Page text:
Back to top
View user's profile Send private message
glenmcd





Joined: 16 Oct 2010
Posts: 895 on topic
Location: Australia
Thank you for registering your game
PostPosted: Sat, 20. Feb 16, 14:31    Post subject: Reply with quote Print

MrFiction wrote:
@glenmcd: two questions
1. When you say load a saved game, do you mean loading from the main menu to the game? Or after you've loaded the game and the time the controls don't work for a while? Because on my system each game load from the main menu takes about 20 seconds. This is on a high end system with an SSD. Every savegame, whether 10 seconds in or 200 hours takes about the same time from the main menu.

2. Loading your example save I get more stuttering, also in other sectors. Maybe that's because the neighboring sectors contain a lot of objects or do you think stuttering is inevitable with these complex sizes?


1. If you are playing a game and you simply load a saved game without going to menu first, then X3 does this:
a) fades to black
b) unloads the current universe. With classic complexes, this takes a long time. Not quite as long as loading though, maybe two thirds as long.
c) You'll see the loading screen. At this point, the old universe has been unloaded and the new one is being loaded

You can see these happen separately by first going back to menu, and then from menu you load a save. When you go back to menu, it does some loading of the menu itself as it is kind of a little 3D universe or at least a sector.

With loading X3 saves, it's latency that counts with your drive not bandwidth. My SSD reads at a sustained 1.7 gigabytes per second. But it doesn't load a 20MB X3 save in eleven milliseconds. If your SSD is on a (SATA) cable, it has latency in the low single digit milliseconds. Let's use 4ms for example. So each 4KB block that X3 reads, incurs at least two of these 4ms penalties. 8ms for each 4KB block works out to be one megabyte per second. That's ignoring the actual reading time for your drive. So for a medium sized (20MB) X3 save file, it's going to take at least five seconds from a SATA SSD regardless of its bandwidth. PCI Express SSDs can do it in under 9 seconds because of the low latency. So for same save, the 4KB blocks X3 reads sets a hard limit on mine to 40MB / second, which for a 20MB file is becoming insignificant. If the X3 code instead used say 256KB blocks for reading, loads and saves could possibly happen in less than a second even with a clunky old HDD.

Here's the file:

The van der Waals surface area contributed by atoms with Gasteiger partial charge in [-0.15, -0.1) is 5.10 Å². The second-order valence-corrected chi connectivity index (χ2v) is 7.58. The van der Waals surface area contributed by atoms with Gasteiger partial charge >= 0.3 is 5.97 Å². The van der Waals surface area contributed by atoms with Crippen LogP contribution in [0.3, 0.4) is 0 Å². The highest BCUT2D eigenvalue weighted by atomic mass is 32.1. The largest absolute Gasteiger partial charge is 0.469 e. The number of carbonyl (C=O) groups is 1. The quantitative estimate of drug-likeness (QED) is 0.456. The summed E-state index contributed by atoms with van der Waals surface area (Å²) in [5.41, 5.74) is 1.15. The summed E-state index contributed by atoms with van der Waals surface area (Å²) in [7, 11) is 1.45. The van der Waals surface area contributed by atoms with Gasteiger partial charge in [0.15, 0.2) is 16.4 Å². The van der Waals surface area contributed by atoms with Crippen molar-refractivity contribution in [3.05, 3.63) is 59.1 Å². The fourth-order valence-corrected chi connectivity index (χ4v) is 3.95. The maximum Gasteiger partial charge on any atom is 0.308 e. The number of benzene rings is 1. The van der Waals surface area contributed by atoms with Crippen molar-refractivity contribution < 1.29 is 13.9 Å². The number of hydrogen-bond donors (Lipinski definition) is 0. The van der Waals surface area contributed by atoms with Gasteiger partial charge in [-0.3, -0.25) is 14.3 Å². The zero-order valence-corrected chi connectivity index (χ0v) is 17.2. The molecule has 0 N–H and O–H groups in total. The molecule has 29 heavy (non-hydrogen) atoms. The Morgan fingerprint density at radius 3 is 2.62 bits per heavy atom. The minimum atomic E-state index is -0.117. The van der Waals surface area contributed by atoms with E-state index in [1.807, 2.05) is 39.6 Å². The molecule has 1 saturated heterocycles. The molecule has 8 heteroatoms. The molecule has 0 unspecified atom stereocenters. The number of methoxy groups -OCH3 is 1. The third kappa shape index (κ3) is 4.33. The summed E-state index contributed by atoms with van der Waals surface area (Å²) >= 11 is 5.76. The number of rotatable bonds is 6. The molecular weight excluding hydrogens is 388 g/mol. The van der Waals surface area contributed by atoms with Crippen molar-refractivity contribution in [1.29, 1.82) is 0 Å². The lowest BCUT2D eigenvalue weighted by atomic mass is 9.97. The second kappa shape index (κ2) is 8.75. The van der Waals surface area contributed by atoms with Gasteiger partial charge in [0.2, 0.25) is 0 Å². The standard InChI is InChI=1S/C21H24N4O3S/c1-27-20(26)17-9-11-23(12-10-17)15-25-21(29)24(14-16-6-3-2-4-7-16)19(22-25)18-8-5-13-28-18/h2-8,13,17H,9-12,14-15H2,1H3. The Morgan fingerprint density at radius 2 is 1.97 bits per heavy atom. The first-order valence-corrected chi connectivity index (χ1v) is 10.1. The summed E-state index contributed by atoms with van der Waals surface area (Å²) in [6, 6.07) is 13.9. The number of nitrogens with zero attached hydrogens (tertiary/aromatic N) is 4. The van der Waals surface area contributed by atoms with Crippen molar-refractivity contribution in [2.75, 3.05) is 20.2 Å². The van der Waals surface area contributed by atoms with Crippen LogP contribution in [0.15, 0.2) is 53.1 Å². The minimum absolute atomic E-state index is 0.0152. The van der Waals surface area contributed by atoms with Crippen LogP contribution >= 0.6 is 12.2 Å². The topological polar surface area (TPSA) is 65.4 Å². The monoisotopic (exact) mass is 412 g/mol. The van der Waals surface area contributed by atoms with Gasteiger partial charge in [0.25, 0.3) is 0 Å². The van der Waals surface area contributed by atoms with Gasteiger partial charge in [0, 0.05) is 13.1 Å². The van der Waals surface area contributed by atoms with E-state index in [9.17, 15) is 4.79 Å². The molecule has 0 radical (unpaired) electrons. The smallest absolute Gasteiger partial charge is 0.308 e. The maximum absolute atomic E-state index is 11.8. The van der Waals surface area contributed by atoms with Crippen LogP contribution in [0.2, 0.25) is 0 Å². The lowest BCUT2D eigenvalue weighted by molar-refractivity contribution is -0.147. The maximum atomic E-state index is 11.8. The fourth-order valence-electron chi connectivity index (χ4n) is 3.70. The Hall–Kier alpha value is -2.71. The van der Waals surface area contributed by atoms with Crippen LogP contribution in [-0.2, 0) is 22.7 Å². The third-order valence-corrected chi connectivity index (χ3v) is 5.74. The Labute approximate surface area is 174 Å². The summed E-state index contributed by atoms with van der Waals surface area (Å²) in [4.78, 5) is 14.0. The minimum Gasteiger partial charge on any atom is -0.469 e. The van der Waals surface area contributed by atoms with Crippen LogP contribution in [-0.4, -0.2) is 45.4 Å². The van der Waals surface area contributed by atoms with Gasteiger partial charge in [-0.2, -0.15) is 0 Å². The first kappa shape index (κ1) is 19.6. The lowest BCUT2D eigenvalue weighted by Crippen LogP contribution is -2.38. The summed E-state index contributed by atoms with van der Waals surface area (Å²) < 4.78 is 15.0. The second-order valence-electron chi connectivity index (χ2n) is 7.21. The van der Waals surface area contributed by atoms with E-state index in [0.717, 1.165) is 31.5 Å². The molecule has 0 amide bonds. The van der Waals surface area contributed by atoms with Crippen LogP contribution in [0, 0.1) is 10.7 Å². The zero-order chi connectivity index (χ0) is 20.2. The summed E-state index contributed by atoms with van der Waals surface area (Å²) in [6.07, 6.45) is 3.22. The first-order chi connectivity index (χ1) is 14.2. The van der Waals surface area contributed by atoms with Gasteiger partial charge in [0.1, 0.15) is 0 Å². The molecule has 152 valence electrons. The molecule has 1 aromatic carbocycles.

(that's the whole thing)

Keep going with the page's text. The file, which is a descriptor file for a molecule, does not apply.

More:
2. I chose just over a thousand factories for the save as I thought that would seem impressive. But it isn't if you can't appreciate or measure how bad performance would be in a complex of that size made the old way. I think the lesson here is for me to make another demo save, but with just say 250 factories in it. It will run smooth and for many players be comparable complex wise with what they have in their game. But then there's the generic missions to consider..

Stuttering also comes from the spawning of generic (NPC station) missions. Virtually every time you change sectors, you incur additional lag as generic missions spawn. Around one to two hours after any individual mission spawns at a station or ship, that mission will dissapear and its individual contribution to lag will go also.